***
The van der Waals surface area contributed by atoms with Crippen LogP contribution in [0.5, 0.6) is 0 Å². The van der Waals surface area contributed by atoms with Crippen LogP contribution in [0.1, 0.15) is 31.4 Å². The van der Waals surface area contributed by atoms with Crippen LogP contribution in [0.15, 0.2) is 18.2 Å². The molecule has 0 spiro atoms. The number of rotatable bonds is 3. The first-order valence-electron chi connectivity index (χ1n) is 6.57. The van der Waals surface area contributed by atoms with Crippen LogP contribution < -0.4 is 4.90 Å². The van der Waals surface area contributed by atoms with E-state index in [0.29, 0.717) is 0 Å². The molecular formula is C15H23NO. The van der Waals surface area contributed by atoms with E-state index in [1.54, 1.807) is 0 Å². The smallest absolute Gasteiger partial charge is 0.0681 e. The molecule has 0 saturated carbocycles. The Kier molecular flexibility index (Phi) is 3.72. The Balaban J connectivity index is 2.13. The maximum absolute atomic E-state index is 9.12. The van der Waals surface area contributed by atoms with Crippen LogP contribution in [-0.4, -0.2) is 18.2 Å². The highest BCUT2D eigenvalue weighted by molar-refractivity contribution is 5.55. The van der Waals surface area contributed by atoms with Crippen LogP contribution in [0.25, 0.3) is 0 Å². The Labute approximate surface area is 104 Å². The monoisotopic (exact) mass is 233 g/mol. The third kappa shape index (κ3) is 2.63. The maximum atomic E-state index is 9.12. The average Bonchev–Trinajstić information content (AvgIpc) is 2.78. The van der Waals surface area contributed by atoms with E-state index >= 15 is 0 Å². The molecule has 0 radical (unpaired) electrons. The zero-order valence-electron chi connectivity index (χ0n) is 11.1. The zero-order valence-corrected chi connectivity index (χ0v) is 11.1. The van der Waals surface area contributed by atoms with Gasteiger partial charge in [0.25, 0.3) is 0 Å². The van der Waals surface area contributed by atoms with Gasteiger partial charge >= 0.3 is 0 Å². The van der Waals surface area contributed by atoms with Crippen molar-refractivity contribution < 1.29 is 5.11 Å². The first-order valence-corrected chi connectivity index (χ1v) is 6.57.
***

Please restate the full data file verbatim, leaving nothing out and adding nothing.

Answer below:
The van der Waals surface area contributed by atoms with Crippen LogP contribution in [0.5, 0.6) is 0 Å². The van der Waals surface area contributed by atoms with Crippen LogP contribution in [0.1, 0.15) is 31.4 Å². The van der Waals surface area contributed by atoms with Crippen LogP contribution in [0.15, 0.2) is 18.2 Å². The molecule has 0 spiro atoms. The number of rotatable bonds is 3. The first-order valence-electron chi connectivity index (χ1n) is 6.57. The van der Waals surface area contributed by atoms with Crippen LogP contribution < -0.4 is 4.90 Å². The van der Waals surface area contributed by atoms with E-state index in [0.29, 0.717) is 0 Å². The molecular formula is C15H23NO. The van der Waals surface area contributed by atoms with E-state index in [1.54, 1.807) is 0 Å². The smallest absolute Gasteiger partial charge is 0.0681 e. The molecule has 0 saturated carbocycles. The Kier molecular flexibility index (Phi) is 3.72. The Balaban J connectivity index is 2.13. The maximum absolute atomic E-state index is 9.12. The van der Waals surface area contributed by atoms with Crippen LogP contribution in [-0.4, -0.2) is 18.2 Å². The highest BCUT2D eigenvalue weighted by molar-refractivity contribution is 5.55. The van der Waals surface area contributed by atoms with Crippen LogP contribution in [0.25, 0.3) is 0 Å². The Labute approximate surface area is 104 Å². The monoisotopic (exact) mass is 233 g/mol. The third kappa shape index (κ3) is 2.63. The maximum atomic E-state index is 9.12. The average Bonchev–Trinajstić information content (AvgIpc) is 2.78. The van der Waals surface area contributed by atoms with E-state index >= 15 is 0 Å². The molecule has 0 radical (unpaired) electrons. The zero-order valence-electron chi connectivity index (χ0n) is 11.1. The zero-order valence-corrected chi connectivity index (χ0v) is 11.1. The van der Waals surface area contributed by atoms with Gasteiger partial charge in [0.25, 0.3) is 0 Å². The van der Waals surface area contributed by atoms with Gasteiger partial charge >= 0.3 is 0 Å². The van der Waals surface area contributed by atoms with Crippen molar-refractivity contribution < 1.29 is 5.11 Å². The first-order valence-corrected chi connectivity index (χ1v) is 6.57.